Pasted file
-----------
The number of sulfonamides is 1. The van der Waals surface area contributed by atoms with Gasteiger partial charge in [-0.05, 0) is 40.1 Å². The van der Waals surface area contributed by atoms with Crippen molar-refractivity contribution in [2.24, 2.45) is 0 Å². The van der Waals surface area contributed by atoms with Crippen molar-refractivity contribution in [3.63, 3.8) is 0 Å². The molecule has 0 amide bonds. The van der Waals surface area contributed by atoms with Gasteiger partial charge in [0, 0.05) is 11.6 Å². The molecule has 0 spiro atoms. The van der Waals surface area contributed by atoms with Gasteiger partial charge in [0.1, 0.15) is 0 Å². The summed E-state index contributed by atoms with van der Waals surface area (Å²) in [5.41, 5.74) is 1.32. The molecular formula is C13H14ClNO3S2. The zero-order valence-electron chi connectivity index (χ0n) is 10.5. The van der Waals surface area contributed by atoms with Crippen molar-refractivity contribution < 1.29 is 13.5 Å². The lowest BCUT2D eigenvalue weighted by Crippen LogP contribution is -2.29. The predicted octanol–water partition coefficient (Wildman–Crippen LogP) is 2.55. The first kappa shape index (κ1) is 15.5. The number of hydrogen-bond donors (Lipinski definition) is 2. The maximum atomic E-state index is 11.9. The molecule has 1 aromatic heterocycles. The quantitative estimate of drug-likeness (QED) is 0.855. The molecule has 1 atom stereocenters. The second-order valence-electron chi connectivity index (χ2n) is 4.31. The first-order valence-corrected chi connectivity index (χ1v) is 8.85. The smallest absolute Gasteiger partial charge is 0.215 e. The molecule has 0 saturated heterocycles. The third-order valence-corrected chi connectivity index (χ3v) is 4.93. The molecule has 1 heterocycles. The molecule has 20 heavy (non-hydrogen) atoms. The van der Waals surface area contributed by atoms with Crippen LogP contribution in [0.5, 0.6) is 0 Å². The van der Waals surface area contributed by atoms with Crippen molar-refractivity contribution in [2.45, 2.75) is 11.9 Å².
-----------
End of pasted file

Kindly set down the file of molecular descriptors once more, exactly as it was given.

The number of sulfonamides is 1. The van der Waals surface area contributed by atoms with Gasteiger partial charge in [-0.05, 0) is 40.1 Å². The van der Waals surface area contributed by atoms with Crippen molar-refractivity contribution in [2.24, 2.45) is 0 Å². The van der Waals surface area contributed by atoms with Crippen molar-refractivity contribution in [3.63, 3.8) is 0 Å². The molecule has 0 amide bonds. The van der Waals surface area contributed by atoms with Gasteiger partial charge in [0, 0.05) is 11.6 Å². The molecule has 0 spiro atoms. The van der Waals surface area contributed by atoms with Gasteiger partial charge in [0.1, 0.15) is 0 Å². The summed E-state index contributed by atoms with van der Waals surface area (Å²) in [5.41, 5.74) is 1.32. The molecular formula is C13H14ClNO3S2. The zero-order valence-electron chi connectivity index (χ0n) is 10.5. The van der Waals surface area contributed by atoms with Crippen molar-refractivity contribution < 1.29 is 13.5 Å². The lowest BCUT2D eigenvalue weighted by Crippen LogP contribution is -2.29. The predicted octanol–water partition coefficient (Wildman–Crippen LogP) is 2.55. The first kappa shape index (κ1) is 15.5. The number of hydrogen-bond donors (Lipinski definition) is 2. The maximum atomic E-state index is 11.9. The molecule has 1 aromatic heterocycles. The quantitative estimate of drug-likeness (QED) is 0.855. The molecule has 1 atom stereocenters. The second-order valence-electron chi connectivity index (χ2n) is 4.31. The first-order valence-corrected chi connectivity index (χ1v) is 8.85. The smallest absolute Gasteiger partial charge is 0.215 e. The molecule has 0 saturated heterocycles. The third-order valence-corrected chi connectivity index (χ3v) is 4.93. The molecule has 1 heterocycles. The molecule has 20 heavy (non-hydrogen) atoms. The van der Waals surface area contributed by atoms with Crippen LogP contribution in [0.5, 0.6) is 0 Å². The van der Waals surface area contributed by atoms with Crippen molar-refractivity contribution in [2.45, 2.75) is 11.9 Å².